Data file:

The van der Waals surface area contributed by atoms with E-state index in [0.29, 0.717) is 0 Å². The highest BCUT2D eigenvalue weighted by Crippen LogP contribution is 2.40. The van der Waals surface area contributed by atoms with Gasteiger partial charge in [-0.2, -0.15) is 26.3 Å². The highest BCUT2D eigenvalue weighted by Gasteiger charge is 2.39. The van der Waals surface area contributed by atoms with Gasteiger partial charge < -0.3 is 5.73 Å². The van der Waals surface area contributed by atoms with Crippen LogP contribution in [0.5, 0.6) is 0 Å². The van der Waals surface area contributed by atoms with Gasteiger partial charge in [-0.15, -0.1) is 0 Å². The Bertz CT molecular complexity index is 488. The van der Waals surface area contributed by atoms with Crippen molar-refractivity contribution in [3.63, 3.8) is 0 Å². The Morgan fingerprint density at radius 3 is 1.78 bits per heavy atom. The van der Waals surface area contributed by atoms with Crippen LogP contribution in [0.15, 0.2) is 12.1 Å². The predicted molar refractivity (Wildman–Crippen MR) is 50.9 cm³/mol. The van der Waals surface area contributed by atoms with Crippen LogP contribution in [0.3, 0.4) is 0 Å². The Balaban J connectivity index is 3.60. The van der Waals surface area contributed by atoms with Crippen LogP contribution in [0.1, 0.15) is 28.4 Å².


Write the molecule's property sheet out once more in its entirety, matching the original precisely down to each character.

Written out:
The van der Waals surface area contributed by atoms with E-state index in [0.29, 0.717) is 0 Å². The highest BCUT2D eigenvalue weighted by Crippen LogP contribution is 2.40. The van der Waals surface area contributed by atoms with Gasteiger partial charge in [-0.2, -0.15) is 26.3 Å². The highest BCUT2D eigenvalue weighted by Gasteiger charge is 2.39. The van der Waals surface area contributed by atoms with Gasteiger partial charge < -0.3 is 5.73 Å². The van der Waals surface area contributed by atoms with Crippen LogP contribution in [0.5, 0.6) is 0 Å². The van der Waals surface area contributed by atoms with Gasteiger partial charge in [-0.15, -0.1) is 0 Å². The Bertz CT molecular complexity index is 488. The van der Waals surface area contributed by atoms with Crippen molar-refractivity contribution in [3.63, 3.8) is 0 Å². The Morgan fingerprint density at radius 3 is 1.78 bits per heavy atom. The van der Waals surface area contributed by atoms with Crippen LogP contribution in [0.15, 0.2) is 12.1 Å². The predicted molar refractivity (Wildman–Crippen MR) is 50.9 cm³/mol. The van der Waals surface area contributed by atoms with Crippen LogP contribution in [0.3, 0.4) is 0 Å². The Balaban J connectivity index is 3.60. The van der Waals surface area contributed by atoms with Crippen LogP contribution in [0.1, 0.15) is 28.4 Å².